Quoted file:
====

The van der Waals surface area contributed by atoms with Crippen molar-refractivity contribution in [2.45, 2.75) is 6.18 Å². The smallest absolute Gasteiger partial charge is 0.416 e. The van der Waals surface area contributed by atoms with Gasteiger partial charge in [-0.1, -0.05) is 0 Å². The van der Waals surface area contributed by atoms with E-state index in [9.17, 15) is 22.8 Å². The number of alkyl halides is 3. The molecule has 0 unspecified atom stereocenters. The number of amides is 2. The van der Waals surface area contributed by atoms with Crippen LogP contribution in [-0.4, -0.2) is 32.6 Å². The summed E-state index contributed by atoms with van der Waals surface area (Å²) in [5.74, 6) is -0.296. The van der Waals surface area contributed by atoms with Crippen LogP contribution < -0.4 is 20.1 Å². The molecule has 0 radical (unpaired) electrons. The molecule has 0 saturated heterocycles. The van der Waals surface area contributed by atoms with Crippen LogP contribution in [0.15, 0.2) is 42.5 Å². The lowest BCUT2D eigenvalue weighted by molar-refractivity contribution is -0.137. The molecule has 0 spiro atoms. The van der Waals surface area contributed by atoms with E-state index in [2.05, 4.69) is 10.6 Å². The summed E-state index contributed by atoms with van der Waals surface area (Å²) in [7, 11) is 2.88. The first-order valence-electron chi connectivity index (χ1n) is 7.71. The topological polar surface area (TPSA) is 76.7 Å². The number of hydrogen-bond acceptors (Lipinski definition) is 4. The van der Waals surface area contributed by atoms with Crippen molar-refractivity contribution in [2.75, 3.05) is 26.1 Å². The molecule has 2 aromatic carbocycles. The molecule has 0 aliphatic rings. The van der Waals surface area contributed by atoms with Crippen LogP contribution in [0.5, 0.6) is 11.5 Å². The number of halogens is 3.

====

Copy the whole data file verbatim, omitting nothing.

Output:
The van der Waals surface area contributed by atoms with Crippen molar-refractivity contribution in [2.45, 2.75) is 6.18 Å². The smallest absolute Gasteiger partial charge is 0.416 e. The van der Waals surface area contributed by atoms with Gasteiger partial charge in [-0.1, -0.05) is 0 Å². The van der Waals surface area contributed by atoms with E-state index in [9.17, 15) is 22.8 Å². The number of alkyl halides is 3. The molecule has 0 unspecified atom stereocenters. The number of amides is 2. The van der Waals surface area contributed by atoms with Crippen LogP contribution in [-0.4, -0.2) is 32.6 Å². The summed E-state index contributed by atoms with van der Waals surface area (Å²) in [5.74, 6) is -0.296. The van der Waals surface area contributed by atoms with Crippen LogP contribution < -0.4 is 20.1 Å². The molecule has 0 radical (unpaired) electrons. The molecule has 0 saturated heterocycles. The van der Waals surface area contributed by atoms with Crippen LogP contribution in [0.15, 0.2) is 42.5 Å². The lowest BCUT2D eigenvalue weighted by molar-refractivity contribution is -0.137. The molecule has 0 spiro atoms. The van der Waals surface area contributed by atoms with E-state index in [2.05, 4.69) is 10.6 Å². The summed E-state index contributed by atoms with van der Waals surface area (Å²) in [7, 11) is 2.88. The first-order valence-electron chi connectivity index (χ1n) is 7.71. The topological polar surface area (TPSA) is 76.7 Å². The number of hydrogen-bond acceptors (Lipinski definition) is 4. The van der Waals surface area contributed by atoms with Crippen molar-refractivity contribution in [2.75, 3.05) is 26.1 Å². The molecule has 2 aromatic carbocycles. The molecule has 0 aliphatic rings. The van der Waals surface area contributed by atoms with Crippen LogP contribution in [0.5, 0.6) is 11.5 Å². The number of halogens is 3.